It is the goal of our staff to foster strong parent, teacher and child relationships. If any parent or guardian has a concern regarding their child’s education or social adjustment, they should schedule a time to meet with the classroom teacher to discuss.
If the matter is not easily resolved, families should bring the matter to the attention of the parent coordinator; collaboratively we will work toward a solution that is in the best interest of the child.
If you have an administrative question about medical records, change of address, go to the Main Office and speak with the clerical staff present. If you need a school verification letter, you must fill out a form in the Main Office and the letter will be ready the next day (24 hours).
Sylvia Gonzalez, our Parent Coordinator, is always available to assist you with questions or concerns. Our guidance counselor, is also available for additional support.
Class Parent Representatives
You may be asked to become a class parent by your child’s teacher or a parent association representative at the beginning of the school year. Class parents also volunteer a few hours a month to make calls to other families in order to alert them of school or classroom business and events.
We have an active Parents Association whose support is critical in our everyday endeavors. Hamilton Heights School provides many opportunities for families to support their child’s learning, both within the classroom and outside of it. Parents are an integral part to the overall academic and social success of our students; hence their active engagement is greatly needed. As a parent or a guardian you can become involved in your child’s education in the following manner:
· Supporting the various policies outlined in this handbook
· Becoming a parent volunteer in the school
· Joining the Parents Association or committees
· Attending every Parent-Teacher Conference
· Attending Open-Houses sponsored by the school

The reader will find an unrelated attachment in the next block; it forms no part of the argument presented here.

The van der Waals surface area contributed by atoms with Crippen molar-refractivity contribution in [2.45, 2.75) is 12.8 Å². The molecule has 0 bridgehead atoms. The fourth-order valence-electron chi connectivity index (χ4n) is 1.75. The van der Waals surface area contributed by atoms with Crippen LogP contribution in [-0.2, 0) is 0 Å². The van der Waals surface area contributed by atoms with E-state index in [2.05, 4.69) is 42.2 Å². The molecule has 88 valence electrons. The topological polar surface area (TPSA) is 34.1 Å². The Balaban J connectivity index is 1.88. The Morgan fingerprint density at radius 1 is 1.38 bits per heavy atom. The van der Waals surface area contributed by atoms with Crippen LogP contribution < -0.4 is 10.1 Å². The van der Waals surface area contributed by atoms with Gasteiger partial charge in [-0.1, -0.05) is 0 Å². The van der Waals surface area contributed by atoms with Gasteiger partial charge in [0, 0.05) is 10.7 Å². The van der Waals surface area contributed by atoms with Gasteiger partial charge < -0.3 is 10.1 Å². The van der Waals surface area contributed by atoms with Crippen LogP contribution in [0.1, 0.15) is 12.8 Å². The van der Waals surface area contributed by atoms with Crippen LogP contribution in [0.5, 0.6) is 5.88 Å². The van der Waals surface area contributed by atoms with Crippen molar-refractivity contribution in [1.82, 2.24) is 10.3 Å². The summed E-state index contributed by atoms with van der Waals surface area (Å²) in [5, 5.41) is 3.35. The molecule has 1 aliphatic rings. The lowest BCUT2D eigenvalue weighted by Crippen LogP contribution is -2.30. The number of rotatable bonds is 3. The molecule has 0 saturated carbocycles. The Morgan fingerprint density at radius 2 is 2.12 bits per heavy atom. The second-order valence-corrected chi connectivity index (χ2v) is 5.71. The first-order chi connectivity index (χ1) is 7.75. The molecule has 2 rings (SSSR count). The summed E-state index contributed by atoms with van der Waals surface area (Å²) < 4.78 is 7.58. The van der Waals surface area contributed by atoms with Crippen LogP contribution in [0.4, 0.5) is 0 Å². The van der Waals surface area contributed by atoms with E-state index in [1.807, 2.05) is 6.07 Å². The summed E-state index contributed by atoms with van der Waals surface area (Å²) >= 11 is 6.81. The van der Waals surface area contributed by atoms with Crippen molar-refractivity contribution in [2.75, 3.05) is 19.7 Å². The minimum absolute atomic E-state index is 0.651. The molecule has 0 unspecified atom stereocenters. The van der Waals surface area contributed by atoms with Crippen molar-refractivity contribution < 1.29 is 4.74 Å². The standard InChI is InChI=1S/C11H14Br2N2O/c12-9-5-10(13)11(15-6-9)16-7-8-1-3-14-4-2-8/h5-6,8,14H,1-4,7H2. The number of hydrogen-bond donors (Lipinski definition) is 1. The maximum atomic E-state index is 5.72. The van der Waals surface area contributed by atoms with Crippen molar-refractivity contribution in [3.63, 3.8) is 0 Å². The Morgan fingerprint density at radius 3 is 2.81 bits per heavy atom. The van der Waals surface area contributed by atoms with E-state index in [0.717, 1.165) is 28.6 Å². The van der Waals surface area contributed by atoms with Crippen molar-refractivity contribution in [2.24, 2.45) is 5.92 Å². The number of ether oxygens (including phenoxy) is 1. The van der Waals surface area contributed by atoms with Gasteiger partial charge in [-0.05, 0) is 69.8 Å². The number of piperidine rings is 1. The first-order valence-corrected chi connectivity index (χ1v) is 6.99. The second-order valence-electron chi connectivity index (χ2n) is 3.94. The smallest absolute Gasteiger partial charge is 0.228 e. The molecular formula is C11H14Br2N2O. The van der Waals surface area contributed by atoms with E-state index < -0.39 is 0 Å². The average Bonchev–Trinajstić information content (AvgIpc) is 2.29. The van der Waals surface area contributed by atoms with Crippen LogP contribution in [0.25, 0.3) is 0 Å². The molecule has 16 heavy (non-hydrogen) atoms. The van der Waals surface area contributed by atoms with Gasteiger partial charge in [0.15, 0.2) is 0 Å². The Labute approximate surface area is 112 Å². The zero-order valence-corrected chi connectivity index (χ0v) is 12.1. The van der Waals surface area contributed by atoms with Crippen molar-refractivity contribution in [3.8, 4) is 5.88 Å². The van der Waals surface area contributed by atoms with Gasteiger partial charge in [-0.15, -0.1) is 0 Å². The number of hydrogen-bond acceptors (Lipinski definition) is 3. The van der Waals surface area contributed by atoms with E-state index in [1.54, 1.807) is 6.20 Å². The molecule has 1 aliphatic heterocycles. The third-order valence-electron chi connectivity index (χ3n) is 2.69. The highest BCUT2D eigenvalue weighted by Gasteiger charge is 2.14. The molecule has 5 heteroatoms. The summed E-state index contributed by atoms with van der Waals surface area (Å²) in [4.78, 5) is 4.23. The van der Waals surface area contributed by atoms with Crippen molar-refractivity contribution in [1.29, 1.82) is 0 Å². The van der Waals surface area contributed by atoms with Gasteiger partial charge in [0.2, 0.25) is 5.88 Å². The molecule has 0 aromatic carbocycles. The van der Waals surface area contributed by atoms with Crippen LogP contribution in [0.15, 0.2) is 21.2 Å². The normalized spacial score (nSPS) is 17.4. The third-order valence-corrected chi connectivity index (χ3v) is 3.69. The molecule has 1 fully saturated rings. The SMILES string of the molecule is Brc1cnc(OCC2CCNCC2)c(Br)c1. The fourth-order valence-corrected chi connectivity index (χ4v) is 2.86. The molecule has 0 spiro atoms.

· Maintaining consistent communication with your child’s teacher
· Making sure your child gets to school on time and is prepared.
· Maintaining a home environment that supports learning.
Parent involvement at school takes many different forms. Informally, parents are invited to join class trips; to attend student performances; to help organize and attend workshops on parenting and educational issues; to participate in fundraising, social events. Parents are formally invited to become active members of the Parent Association Executive Board of Hamilton Heights School.
The PA is a volunteer body made up of an executive committee (Co-presidents, vice-presidents, secretaries, treasurers) that meets monthly. Yearly elections are held in May to elect officers for the following school year. Anyone with a child at P.S.368 is automatically a member of the Parent Association.
The General Membership Meetings of the Parent Association are held once a month to discuss school news, fundraising, upcoming events and other school and policy issues. This is an excellent forum for parents to learn about how the school works, stay up-to-date, and share concerns and ideas with other parents. Parents and guardians are also strongly encouraged to join a Parent Association committee; these include fundraising, newsletter, cafeteria, recruitment and specific event committees. For more information about Parent Associations, email: email@example.com
Also see Chancellor’s Regulation A-660 located at: http://docs.nycenet.edu/ /A-660.pdf
School Leadership Team (SLT)
The SLT meets monthly and consists of parents (plus the PA president) and staff members (the principal, two teachers, and the UFT chapter leader). The Principal, a PA co-president and UFT chapter leader serve on the SLT as long as they are in their positions. Meetings are open to all parents.
The SLT helps to develop the Comprehensive Education Plan (CEP) that sets annual goals for the schools in all areas and focuses on developing educational strategies for improvement, among other projects. The parents on the SLT are responsible for communicating SLT business to the entire parent body and reporting back to the SLT.
Back to School Night